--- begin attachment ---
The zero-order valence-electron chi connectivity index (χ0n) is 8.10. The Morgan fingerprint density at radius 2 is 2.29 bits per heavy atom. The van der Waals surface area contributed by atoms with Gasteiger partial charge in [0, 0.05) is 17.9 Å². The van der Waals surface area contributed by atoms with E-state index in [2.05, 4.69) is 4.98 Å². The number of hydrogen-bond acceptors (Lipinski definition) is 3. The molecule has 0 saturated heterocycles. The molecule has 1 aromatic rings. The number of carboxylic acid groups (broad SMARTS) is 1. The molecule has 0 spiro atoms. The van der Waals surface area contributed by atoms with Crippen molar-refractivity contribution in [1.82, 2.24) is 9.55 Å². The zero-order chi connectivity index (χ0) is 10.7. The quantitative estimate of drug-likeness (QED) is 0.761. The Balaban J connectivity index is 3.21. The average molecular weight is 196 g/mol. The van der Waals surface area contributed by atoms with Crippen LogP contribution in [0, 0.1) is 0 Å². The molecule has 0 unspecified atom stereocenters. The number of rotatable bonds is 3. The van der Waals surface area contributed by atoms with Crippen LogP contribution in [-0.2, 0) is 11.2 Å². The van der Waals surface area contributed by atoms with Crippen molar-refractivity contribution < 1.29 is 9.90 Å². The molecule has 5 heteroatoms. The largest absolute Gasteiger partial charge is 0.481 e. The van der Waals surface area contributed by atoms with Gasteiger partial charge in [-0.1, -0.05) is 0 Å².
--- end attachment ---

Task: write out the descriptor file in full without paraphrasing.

The zero-order valence-electron chi connectivity index (χ0n) is 8.10. The Morgan fingerprint density at radius 2 is 2.29 bits per heavy atom. The van der Waals surface area contributed by atoms with Gasteiger partial charge in [0, 0.05) is 17.9 Å². The van der Waals surface area contributed by atoms with E-state index in [2.05, 4.69) is 4.98 Å². The number of hydrogen-bond acceptors (Lipinski definition) is 3. The molecule has 0 saturated heterocycles. The molecule has 1 aromatic rings. The number of carboxylic acid groups (broad SMARTS) is 1. The molecule has 0 spiro atoms. The van der Waals surface area contributed by atoms with Crippen molar-refractivity contribution in [1.82, 2.24) is 9.55 Å². The zero-order chi connectivity index (χ0) is 10.7. The quantitative estimate of drug-likeness (QED) is 0.761. The Balaban J connectivity index is 3.21. The average molecular weight is 196 g/mol. The van der Waals surface area contributed by atoms with Crippen LogP contribution in [0, 0.1) is 0 Å². The molecule has 0 unspecified atom stereocenters. The number of rotatable bonds is 3. The van der Waals surface area contributed by atoms with Crippen LogP contribution in [-0.2, 0) is 11.2 Å². The van der Waals surface area contributed by atoms with Crippen molar-refractivity contribution < 1.29 is 9.90 Å². The molecule has 5 heteroatoms. The largest absolute Gasteiger partial charge is 0.481 e. The van der Waals surface area contributed by atoms with Gasteiger partial charge in [-0.1, -0.05) is 0 Å².